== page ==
Looking for a Riverton Commercial Paving company?
At A-Rock Asphalt Services, we’re proud to serve as your one-stop hub for all asphalt paving services in Riverton, Utah and surrounding areas. We’ve been assisting Utahns with all their asphalt needs for years, with a huge variety of services available from the most experienced pros in the business.
Whether you require minor asphalt repairs or re-striping, newly-paved lots or surfaces or a variety of coating and sealing solutions, we’re here to help. Consult with our team to learn about not only our previous work and examples of our craftsmanship, but also precisely how we can serve you and help build or repair your asphalt surfaces.
Specializing in medium and small paving jobs
Dedicated Asphalt Professionals
When you call the team at A-Rock Asphalt, your experience will be handled from start to finish by friendly, experienced professionals dedicated to your satisfaction. We only hire the very best, with a rigorous screening and training process involved for all new hires that ensures only trustworthy professionals will be working on your property.
From here, we also ensure all our asphalt technicians are fully licensed and insured before allowing them to work. We also offer a clear, honest pricing structure for all our services, transparency that’s helped us build numerous long-lasting relationships with business owners throughout the state, who return to us for all their asphalt needs.
Free, No-Obligation Consultation
For those who have not taken advantage of our services in the past, or even for repeat clients requiring different services this time around, we’re happy to offer free, no-obligation consultations. We’ll discuss your asphalt needs in detail, plus your budget, and offer you specific estimates on cost, timeline and other important facts. As we noted, such consultation comes with absolutely no obligation you purchase services.
Our Varied Services
We offer several asphalt services to all our clients:
- Paving: From small surfaces to full-on parking lots.
- Striping: We’ll handle any line or marking striping needs for your lot.
- Coating and sealing: We offer high-quality protective coatings and seals to limit risks of damage, moisture seepage and other problems.
- Patching: In cases of asphalt damage, we’ll repair it quickly and affordably.
- Concrete: We also offer several varied concrete services for clients in need – ask about the specifics of these services if you require them.
For more on any of our asphalt paving services in Murray, Utah or nearby areas, speak to the staff at A-Rock Asphalt Services today.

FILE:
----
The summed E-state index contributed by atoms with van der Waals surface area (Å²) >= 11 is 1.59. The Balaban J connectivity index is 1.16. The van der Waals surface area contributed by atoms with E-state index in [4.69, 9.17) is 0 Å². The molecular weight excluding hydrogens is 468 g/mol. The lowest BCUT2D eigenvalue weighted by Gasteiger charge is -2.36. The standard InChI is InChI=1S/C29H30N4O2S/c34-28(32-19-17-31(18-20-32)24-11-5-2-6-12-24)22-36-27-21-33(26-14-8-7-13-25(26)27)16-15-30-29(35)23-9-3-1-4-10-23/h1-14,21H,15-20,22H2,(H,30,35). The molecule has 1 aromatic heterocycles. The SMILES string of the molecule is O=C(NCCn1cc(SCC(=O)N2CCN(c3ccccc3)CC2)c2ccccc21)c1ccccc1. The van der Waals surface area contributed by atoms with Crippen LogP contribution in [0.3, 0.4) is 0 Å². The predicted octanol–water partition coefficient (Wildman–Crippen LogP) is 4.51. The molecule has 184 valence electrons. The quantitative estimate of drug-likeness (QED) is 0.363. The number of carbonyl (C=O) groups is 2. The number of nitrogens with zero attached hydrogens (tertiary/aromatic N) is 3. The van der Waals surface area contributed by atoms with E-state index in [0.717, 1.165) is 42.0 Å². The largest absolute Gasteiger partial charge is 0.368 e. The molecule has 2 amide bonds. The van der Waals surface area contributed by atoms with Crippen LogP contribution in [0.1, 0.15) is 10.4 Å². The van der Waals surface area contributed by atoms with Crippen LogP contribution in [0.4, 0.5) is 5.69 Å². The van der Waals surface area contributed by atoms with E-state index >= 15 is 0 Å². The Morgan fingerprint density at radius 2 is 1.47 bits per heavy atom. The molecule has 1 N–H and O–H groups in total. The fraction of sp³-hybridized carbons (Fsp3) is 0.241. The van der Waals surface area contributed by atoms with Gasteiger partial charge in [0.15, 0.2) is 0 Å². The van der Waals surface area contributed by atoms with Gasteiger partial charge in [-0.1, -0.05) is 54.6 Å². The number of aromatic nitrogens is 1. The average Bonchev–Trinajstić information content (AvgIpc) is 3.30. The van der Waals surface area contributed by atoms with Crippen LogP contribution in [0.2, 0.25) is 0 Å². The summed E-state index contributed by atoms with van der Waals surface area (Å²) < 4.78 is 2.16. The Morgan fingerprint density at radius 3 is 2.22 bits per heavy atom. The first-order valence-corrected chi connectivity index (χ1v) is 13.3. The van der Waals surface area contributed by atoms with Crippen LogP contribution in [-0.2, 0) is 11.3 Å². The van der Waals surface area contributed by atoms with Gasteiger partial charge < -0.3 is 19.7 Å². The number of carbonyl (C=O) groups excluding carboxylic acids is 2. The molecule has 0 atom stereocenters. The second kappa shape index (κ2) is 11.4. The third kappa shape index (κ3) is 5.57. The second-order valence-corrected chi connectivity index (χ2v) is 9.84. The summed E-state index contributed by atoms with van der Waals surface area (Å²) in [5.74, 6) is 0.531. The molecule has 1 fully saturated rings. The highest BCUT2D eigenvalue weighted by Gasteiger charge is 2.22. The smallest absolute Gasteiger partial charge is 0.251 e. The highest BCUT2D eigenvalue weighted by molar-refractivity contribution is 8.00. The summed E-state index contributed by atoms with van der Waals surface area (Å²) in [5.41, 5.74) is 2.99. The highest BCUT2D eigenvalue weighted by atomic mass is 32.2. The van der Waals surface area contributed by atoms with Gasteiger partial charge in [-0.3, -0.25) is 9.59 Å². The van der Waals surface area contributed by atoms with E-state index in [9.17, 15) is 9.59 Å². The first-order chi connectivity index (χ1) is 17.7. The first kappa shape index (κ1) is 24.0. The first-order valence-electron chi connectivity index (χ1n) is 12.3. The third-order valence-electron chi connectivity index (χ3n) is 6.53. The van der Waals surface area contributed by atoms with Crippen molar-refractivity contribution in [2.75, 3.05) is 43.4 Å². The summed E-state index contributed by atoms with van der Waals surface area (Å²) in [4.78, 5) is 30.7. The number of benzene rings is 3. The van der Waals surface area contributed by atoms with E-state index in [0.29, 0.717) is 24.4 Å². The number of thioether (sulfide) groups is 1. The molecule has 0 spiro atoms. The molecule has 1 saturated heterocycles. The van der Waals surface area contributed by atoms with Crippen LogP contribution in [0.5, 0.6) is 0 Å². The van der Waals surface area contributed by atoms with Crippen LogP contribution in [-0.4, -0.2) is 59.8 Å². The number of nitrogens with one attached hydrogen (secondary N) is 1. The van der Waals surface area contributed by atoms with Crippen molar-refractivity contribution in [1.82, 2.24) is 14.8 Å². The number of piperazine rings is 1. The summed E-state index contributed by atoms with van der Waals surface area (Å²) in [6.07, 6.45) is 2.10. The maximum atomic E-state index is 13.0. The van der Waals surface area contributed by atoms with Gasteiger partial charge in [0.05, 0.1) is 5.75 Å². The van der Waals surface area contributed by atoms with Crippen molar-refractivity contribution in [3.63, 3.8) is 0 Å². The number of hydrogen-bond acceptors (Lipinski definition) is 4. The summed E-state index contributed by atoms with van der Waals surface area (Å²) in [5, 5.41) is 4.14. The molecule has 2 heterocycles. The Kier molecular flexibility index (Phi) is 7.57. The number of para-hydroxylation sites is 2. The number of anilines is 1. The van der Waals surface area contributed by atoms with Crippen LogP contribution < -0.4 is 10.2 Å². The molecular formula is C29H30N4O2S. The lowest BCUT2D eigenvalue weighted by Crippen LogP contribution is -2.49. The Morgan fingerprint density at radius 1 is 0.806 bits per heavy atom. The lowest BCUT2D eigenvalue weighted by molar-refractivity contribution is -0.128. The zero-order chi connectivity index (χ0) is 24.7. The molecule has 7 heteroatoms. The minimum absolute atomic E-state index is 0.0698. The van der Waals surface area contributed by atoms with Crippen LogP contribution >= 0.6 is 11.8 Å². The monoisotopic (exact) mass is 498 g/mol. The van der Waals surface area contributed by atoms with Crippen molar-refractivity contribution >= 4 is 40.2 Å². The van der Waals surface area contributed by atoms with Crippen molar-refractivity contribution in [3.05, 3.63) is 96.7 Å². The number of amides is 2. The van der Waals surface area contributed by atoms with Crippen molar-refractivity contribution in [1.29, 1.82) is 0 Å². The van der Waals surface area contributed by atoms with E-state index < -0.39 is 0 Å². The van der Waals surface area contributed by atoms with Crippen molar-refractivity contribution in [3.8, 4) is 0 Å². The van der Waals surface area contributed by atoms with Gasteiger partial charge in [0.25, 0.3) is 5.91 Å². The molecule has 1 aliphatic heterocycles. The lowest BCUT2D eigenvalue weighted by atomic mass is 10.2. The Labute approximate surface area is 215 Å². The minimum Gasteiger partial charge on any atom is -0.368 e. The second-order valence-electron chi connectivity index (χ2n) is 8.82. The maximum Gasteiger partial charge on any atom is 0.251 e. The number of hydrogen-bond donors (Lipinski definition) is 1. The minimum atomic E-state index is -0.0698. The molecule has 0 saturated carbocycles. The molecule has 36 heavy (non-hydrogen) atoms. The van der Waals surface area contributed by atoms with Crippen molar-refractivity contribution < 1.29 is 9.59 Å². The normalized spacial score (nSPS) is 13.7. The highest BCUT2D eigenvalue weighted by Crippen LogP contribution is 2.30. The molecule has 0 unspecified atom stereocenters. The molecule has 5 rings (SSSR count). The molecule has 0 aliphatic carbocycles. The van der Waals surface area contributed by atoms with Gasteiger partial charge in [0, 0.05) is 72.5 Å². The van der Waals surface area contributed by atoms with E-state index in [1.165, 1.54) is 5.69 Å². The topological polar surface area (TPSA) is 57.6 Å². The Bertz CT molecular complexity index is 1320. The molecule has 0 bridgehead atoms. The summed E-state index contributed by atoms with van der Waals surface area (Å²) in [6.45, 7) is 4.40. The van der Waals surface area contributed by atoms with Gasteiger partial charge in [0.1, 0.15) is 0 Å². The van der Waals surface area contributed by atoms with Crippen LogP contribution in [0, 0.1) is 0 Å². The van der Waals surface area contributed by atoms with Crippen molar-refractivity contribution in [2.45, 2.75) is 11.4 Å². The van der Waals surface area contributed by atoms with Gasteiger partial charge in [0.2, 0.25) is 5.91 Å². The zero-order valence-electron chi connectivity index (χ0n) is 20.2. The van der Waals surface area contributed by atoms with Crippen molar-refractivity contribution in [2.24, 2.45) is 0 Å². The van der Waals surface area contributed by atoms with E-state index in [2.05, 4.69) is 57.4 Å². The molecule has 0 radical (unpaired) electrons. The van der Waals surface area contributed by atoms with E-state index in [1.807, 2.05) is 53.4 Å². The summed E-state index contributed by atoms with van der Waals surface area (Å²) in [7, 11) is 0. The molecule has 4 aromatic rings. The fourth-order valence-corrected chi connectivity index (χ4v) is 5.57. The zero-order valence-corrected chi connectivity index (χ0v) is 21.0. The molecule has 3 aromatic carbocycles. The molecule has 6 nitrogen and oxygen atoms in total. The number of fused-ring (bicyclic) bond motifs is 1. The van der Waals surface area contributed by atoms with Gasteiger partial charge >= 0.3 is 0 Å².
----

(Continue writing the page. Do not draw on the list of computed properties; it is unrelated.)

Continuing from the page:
What Our Clients Say
About Commercial Paving
Commercial Paving and Maintenance Just as it’s important for homeowners to take care of their own personal landscaping, it’s just as important for commercial property owners to pay attention to how their pavements are maintained. Commercial Paving companies help commercial property owners keep their driveways and parking lots looking great, without spending more than they have to. However, commercial paving isn’t just about the look and feel of the pavement. It’s also about better traction and less maintenance. In fact, commercial asphalt pavements are among the most difficult to maintain in all kinds of weather conditions. Here are some common problems and solutions to avoid expensive maintenance dollars.
Most brick and stone pavements and slabs are fine in the rain, but they’re not so great when there’s heavy loads coming down. Asphalt and concrete are the most cost-efficient and durable materials for commercial paving projects, but there are now a wide range of choices, including brick-polishing, epoxy, permeable paving and composite pavers. Unlike traditional concrete and asphalt surfaces, permeable paver surfaces offer a porous surface to drain heavy loads and liquids, greatly eliminating the expensive and complicated drainage systems that are so often required… and of course, it’s maintenance free. Since permeable, commercial paving is available in a variety of colors and textures, it can also be a popular choice.
If your parking lot or driveway becomes flooded due to ice and snow, you may need to invest in a stormwater detention system. Stormwater detention systems are an effective way to control the runoff from stormwater, which can cause damage to lawns, gardens and drives. A properly installed stormwater detention system captures stormwater runoff and re-circulates it away from your commercial property. In addition to reducing runoff and ensuring that it is safely discharged from your commercial property, a properly installed stormwater detention system also reduces the risk of damage to your grass and flowers from run-off. And by re-circulating stormwater, you can reduce the amount of time that water travels through your drains, which can reduce water damage to landscaping and your foundation.